Having Writing Buddies is Awesome.

We writers are apparently introverts collectively. So, when one says to me, “Go make some writer friends,” my first reaction is this: poor thing

But.

It’s good to talk to others. It’s good to find people of like-mindedness, for when you do, you will not only help them, but help yourself. You want to surround yourselves with other writers, so you feel motivated to write more. Same goes for any field.

Using a forum like Absolute Write gives one the advantage of getting outside perspectives on writing ideas, methods, styles, and so on. You can exchange information, have someone who will do more than stare at you blankly when you tell them about all your book’s mayhem, and so on. Truly, it’s a good tool. Indispensable. I regret I haven’t used such things before until now….

I don’t know how I feel about posting about another site. I feel like an advertisement mule. However, it’s not just Absolute Write. Any forum site works well. In person people are just as good in fact! Nothing better than grabbing a bite at a local diner or café and chatting about writing! victory_dance_by_sterlingcelestial-d4yql2s I love it.

So from one introverted writer to another. Please do it for yourself. It’s wonderful.

Short post for today. 😡

Linkage

[ABSOLUTE Write]

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Having Writing Buddies is Awesome.

All Writers Must Market Their Work.

eyes elecIf you are writing a novel, or novella, or anything you plan on putting out for public consumption; creating promotionals and paraphernalia is a must.

I detest using absolutes. And I do suppose there are instances when an artist might put out their work but not be interested if lots find it. However, most instances are in contrast. Most writers (from my knowledge) wish for their work to be read, enjoyed, contemplated, fantasized, and so on. Through advertisement you can secure it. Unlike what some think, publishers do not bother promoting your work. Unless you’re not a no-name-author. If your Steven King, or Rowling, then sure, you’ll get attention. If you’re like most of the rest of the writing community, less likely. So, no matter the route you take (Self-Publication or Traditional-Publication) the advertisement/promotional aspect is inevitable.

It can be fun (for those who hate such activity) if you try to create adverts based on your work’s theme. For those who love doing this sort of stuff, they will be aching to create promotional. They probably (like me) already have. I do things like this for fun. Making posters, little art/promo cards, buttons, bookmarks. None of which I’ve put into print, nor will I until the day of ragnarok, but, in the off chance my book is published before the End, then I have pre-created pieces which can undergo some tweaking and additions when necessary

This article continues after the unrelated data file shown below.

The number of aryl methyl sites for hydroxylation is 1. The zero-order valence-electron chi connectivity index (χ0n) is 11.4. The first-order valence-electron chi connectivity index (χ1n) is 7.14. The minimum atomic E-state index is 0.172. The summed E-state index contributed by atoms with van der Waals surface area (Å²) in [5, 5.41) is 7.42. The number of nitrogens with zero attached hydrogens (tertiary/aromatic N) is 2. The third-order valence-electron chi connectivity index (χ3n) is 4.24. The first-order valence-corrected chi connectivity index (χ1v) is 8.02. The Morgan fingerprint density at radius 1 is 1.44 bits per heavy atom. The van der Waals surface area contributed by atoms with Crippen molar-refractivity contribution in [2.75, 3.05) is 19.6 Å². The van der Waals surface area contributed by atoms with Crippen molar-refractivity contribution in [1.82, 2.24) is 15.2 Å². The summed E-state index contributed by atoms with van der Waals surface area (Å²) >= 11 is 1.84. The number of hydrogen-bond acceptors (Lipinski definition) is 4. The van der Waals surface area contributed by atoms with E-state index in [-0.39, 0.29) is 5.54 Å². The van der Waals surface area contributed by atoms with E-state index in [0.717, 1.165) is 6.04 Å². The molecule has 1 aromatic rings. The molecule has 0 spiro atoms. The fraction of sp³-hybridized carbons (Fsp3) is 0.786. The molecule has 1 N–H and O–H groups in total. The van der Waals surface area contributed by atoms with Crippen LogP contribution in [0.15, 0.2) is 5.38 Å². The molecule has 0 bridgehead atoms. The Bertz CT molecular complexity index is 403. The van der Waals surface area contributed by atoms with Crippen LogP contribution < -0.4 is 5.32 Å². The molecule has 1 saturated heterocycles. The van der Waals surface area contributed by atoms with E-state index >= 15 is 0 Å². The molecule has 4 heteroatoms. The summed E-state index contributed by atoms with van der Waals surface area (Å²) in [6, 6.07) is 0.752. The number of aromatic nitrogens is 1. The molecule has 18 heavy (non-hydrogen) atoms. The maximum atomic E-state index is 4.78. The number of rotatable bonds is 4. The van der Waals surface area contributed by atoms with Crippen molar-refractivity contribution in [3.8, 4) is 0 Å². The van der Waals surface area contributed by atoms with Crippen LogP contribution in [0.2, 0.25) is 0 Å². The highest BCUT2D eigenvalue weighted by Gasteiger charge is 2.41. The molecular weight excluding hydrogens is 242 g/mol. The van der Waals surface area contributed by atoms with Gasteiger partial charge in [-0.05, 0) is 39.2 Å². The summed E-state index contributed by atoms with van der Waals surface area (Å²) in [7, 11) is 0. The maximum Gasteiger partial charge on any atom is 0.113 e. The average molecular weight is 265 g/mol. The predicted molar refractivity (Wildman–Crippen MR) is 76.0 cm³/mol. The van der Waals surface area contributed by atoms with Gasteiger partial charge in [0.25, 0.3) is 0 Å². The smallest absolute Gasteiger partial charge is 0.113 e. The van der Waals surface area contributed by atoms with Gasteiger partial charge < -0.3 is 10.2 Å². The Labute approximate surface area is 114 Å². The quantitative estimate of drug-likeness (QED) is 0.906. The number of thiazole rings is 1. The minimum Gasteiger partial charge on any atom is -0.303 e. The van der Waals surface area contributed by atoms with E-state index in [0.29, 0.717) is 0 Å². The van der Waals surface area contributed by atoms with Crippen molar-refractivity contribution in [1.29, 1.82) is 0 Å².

When you use promotionals, no matter how fancy or not-too-fancy it is, people might like it. Your book’s title will spread bit by bit, person to person. The images you use will stick with someone. Depending on the promotionals you make, it might resonate with someone. It too might coincide with a pleasant memory. Which in turn might mean that when such memories surface so too will the memory of your book. Also, should you have book signings, giving out free stuff which is themed to your book is a good way to sort of spread your work. It’s using a multi-media platform essentially. This is why often time, publishers will ask authors to create a blog, twitter account, Facebook account, YouTube account, and so on. Social networking is large, and if you can shift between different media in order to showcase your work, you’ll statistically hit more people than you would by only advertising through type. A website is also a good idea. Whether it be on a site like WordPress, or another, if you make a site, you can spread your link about, you can put it on your promotionals, and so forth. There are even websites which can generate QR codes for a particular website. So, for high convenience, you can put that along with your websites url, and people can more rapidly pop on over to your website. Again, increasing options leads to increase in potential viewers.

While not every place of business will be greeting every author who wants to burden them with promotionals, there will probably be a few. Given I’ve never published a work I cannot be certain of the outcomes, but in my experience working in retail, as well as general ideas of how society and marketing operates, I can theorize it won’t be too easy, but if your persistent you’ll probably find a place or two. Potentially, if you give out buttons or bookmarks for free, then shops will be more likely to be like, “alright I guess…” Depending on how cool your promotionals are they might think it’ll create more traffic, but that scenario is like 1 out of 40,000,000×100 or some sort of ridiculous made up ratio.

Of course there is another aspect besides promos, and that’s one’s press kit. You can find guides online. They usually include a photo, author bio, contact information, premade Q.A., press release, and specific information on your current work. I’ve included a link to one such press kit info.

Don’t be too terribly ridged with it. It is still about your artistic expression, but there’s no need to be flashy or fancy. Simple is enough for reporters. I recommend reading different author’s points of view on press kits so you can get a wider scope of opinions. Some cover more points than others. I’m currently in the process of writing mine. Again, well before publication, but it helps to get practice, and if later down the line I am published, I’ll already have a template which I can refine. I would like to say more on press-kits, but given I’m still learning it, I don’t possess any seasoned advice to give.

I apologize for the delay in blogging. I recently had a wisdom tooth pulled, and was essentially done with all things for about a week. During the tail end of my swelling and pain, a friend of mine got me sick. She took care of me too, but, effort to crate blogs had left me.

Anyhow, I hope this entry was useful, even to one person.

Till next time,

Bye, bye!

P.S.

If you have any ideas on how your going to promote your work, share them in the comments! I’d love to hear different ideas.

 

Joanna Pen’s entry on Author’s Press Kit: http://www.thecreativepenn.com/2013/04/23/press-kit/

 

All Writers Must Market Their Work.

The balancing act between the fantastical and mundane

Dragona